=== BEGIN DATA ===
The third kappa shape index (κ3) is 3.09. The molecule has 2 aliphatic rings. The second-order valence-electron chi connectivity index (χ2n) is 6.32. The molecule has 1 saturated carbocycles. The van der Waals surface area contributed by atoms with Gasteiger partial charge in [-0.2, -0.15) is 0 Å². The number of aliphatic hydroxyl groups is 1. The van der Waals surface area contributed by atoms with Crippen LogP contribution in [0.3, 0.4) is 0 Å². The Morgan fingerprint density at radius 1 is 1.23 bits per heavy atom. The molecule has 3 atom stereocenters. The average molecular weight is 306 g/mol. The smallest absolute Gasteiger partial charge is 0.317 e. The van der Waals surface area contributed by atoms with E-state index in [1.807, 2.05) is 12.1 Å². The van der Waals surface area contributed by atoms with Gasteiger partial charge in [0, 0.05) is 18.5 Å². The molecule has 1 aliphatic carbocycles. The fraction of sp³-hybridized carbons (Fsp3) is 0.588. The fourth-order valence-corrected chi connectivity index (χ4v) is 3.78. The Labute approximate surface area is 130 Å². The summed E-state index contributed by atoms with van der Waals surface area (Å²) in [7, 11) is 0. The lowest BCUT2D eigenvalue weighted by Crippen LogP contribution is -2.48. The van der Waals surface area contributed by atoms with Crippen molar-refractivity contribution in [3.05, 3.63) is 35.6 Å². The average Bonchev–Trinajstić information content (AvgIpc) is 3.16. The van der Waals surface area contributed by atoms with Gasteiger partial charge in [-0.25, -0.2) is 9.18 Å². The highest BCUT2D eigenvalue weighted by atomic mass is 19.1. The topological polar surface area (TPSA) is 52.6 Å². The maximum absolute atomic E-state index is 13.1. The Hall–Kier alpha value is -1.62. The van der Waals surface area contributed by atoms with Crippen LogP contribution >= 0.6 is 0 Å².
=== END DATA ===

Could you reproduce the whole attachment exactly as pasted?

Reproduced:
The third kappa shape index (κ3) is 3.09. The molecule has 2 aliphatic rings. The second-order valence-electron chi connectivity index (χ2n) is 6.32. The molecule has 1 saturated carbocycles. The van der Waals surface area contributed by atoms with Gasteiger partial charge in [-0.2, -0.15) is 0 Å². The number of aliphatic hydroxyl groups is 1. The van der Waals surface area contributed by atoms with Crippen LogP contribution in [0.3, 0.4) is 0 Å². The Morgan fingerprint density at radius 1 is 1.23 bits per heavy atom. The molecule has 3 atom stereocenters. The average molecular weight is 306 g/mol. The smallest absolute Gasteiger partial charge is 0.317 e. The van der Waals surface area contributed by atoms with E-state index in [1.807, 2.05) is 12.1 Å². The van der Waals surface area contributed by atoms with Gasteiger partial charge in [0, 0.05) is 18.5 Å². The molecule has 1 aliphatic carbocycles. The fraction of sp³-hybridized carbons (Fsp3) is 0.588. The fourth-order valence-corrected chi connectivity index (χ4v) is 3.78. The Labute approximate surface area is 130 Å². The summed E-state index contributed by atoms with van der Waals surface area (Å²) in [7, 11) is 0. The lowest BCUT2D eigenvalue weighted by Crippen LogP contribution is -2.48. The van der Waals surface area contributed by atoms with Crippen molar-refractivity contribution in [3.05, 3.63) is 35.6 Å². The average Bonchev–Trinajstić information content (AvgIpc) is 3.16. The van der Waals surface area contributed by atoms with Gasteiger partial charge in [-0.25, -0.2) is 9.18 Å². The highest BCUT2D eigenvalue weighted by atomic mass is 19.1. The topological polar surface area (TPSA) is 52.6 Å². The maximum absolute atomic E-state index is 13.1. The Hall–Kier alpha value is -1.62. The van der Waals surface area contributed by atoms with Crippen LogP contribution >= 0.6 is 0 Å².